Washington State Department of Agriculture (WSDA) officials confirmed on Sept. 10 that a Spokane County horse tested positive for equine influenza. The affected horse, a 4-year-old mare with an unknown vaccination status, started showing clinical signs of fever and nasal discharge on Sept. 6 and is reported to be affected and alive. A total of 10 horses were exposed to the virus.
Equine influenza is a highly contagious respiratory disease that affects horses, ponies, and other equids, such as donkeys, mules, and zebras. The virus that causes it is spread via saliva and respiratory secretions from infected horses. Horses are commonly exposed via horse-to-horse contact; humans that pick up the virus on their hands, shoes, or clothes; tack, buckets, or other equipment; and aerosol transmission from coughing and sneezing.
Clinical signs of equine influenza infection can include a high fever (up to 106°F); a dry, hacking cough; depression; weakness; anorexia; serous (watery) nasal discharge; and slightly enlarged lymph nodes. Consider monitoring your horse’s health at shows by taking his temperature daily, which can help you pick up on signs of infection early and take appropriate measures to reduce disease spread.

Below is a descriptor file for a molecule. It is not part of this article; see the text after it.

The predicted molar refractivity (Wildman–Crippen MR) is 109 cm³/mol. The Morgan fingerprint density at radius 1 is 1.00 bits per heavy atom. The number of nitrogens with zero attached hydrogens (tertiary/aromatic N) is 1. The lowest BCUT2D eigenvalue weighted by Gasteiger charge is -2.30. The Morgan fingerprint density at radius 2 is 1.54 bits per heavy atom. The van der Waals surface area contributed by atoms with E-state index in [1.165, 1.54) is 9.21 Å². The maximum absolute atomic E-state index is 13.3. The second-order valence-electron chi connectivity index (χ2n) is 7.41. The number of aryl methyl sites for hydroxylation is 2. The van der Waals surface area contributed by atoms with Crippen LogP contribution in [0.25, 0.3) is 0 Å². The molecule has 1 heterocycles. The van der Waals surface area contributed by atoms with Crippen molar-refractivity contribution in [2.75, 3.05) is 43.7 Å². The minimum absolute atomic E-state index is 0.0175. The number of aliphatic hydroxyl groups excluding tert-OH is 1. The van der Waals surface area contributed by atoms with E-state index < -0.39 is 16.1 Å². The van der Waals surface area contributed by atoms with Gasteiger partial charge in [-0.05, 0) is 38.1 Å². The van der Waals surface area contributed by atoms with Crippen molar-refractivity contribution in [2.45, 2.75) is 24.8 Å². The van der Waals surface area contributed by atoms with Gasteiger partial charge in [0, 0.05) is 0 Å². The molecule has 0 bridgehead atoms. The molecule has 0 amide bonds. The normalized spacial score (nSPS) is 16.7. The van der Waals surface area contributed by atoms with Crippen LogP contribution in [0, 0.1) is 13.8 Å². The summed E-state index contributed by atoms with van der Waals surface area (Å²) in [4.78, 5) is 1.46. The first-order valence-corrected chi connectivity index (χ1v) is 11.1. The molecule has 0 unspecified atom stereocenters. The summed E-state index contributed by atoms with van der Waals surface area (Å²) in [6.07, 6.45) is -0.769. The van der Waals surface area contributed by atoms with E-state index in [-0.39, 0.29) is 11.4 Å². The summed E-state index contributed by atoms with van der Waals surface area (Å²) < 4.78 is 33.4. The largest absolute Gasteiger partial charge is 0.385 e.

Vaccination is an important and inexpensive way to protect your horse. US Equestrian requires proof that horses have had an equine influenza vaccination within the six months prior to attending organization-sanctioned competitions or events. Your veterinarian can help you determine what other vaccines your horse might benefit from.
In addition to vaccination, following strict biosecurity protocols can help reduce your horse’s chance of developing disease. Such measures include quarantining new equine arrivals at barns, disinfecting buckets and equipment, and preventing nose-to-nose contact between horses.